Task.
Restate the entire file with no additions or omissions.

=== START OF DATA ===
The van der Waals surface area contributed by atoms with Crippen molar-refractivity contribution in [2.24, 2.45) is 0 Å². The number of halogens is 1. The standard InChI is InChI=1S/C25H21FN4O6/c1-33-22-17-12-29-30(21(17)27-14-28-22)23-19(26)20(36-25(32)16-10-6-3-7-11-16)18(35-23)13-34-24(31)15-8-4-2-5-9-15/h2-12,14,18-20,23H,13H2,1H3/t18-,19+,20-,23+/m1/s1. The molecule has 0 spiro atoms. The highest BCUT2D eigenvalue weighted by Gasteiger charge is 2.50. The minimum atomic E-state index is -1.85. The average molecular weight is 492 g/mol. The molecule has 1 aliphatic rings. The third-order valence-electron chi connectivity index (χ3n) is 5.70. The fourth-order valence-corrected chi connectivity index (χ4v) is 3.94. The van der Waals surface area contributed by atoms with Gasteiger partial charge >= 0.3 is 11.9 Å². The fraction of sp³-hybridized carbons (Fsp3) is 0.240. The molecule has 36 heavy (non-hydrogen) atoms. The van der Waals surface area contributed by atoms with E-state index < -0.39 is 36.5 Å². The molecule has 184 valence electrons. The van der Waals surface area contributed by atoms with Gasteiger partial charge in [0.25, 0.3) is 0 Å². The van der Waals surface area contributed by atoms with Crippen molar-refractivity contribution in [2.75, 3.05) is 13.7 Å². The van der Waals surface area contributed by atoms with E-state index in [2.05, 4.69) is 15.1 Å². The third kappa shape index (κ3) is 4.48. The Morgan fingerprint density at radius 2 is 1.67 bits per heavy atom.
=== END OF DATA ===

The van der Waals surface area contributed by atoms with Crippen molar-refractivity contribution in [2.24, 2.45) is 0 Å². The number of halogens is 1. The standard InChI is InChI=1S/C25H21FN4O6/c1-33-22-17-12-29-30(21(17)27-14-28-22)23-19(26)20(36-25(32)16-10-6-3-7-11-16)18(35-23)13-34-24(31)15-8-4-2-5-9-15/h2-12,14,18-20,23H,13H2,1H3/t18-,19+,20-,23+/m1/s1. The molecule has 0 spiro atoms. The highest BCUT2D eigenvalue weighted by Gasteiger charge is 2.50. The minimum atomic E-state index is -1.85. The average molecular weight is 492 g/mol. The molecule has 1 aliphatic rings. The third-order valence-electron chi connectivity index (χ3n) is 5.70. The fourth-order valence-corrected chi connectivity index (χ4v) is 3.94. The van der Waals surface area contributed by atoms with Gasteiger partial charge >= 0.3 is 11.9 Å². The fraction of sp³-hybridized carbons (Fsp3) is 0.240. The molecule has 36 heavy (non-hydrogen) atoms. The van der Waals surface area contributed by atoms with E-state index < -0.39 is 36.5 Å². The molecule has 184 valence electrons. The van der Waals surface area contributed by atoms with Gasteiger partial charge in [0.25, 0.3) is 0 Å². The van der Waals surface area contributed by atoms with Crippen molar-refractivity contribution in [2.75, 3.05) is 13.7 Å². The van der Waals surface area contributed by atoms with E-state index in [2.05, 4.69) is 15.1 Å². The third kappa shape index (κ3) is 4.48. The Morgan fingerprint density at radius 2 is 1.67 bits per heavy atom.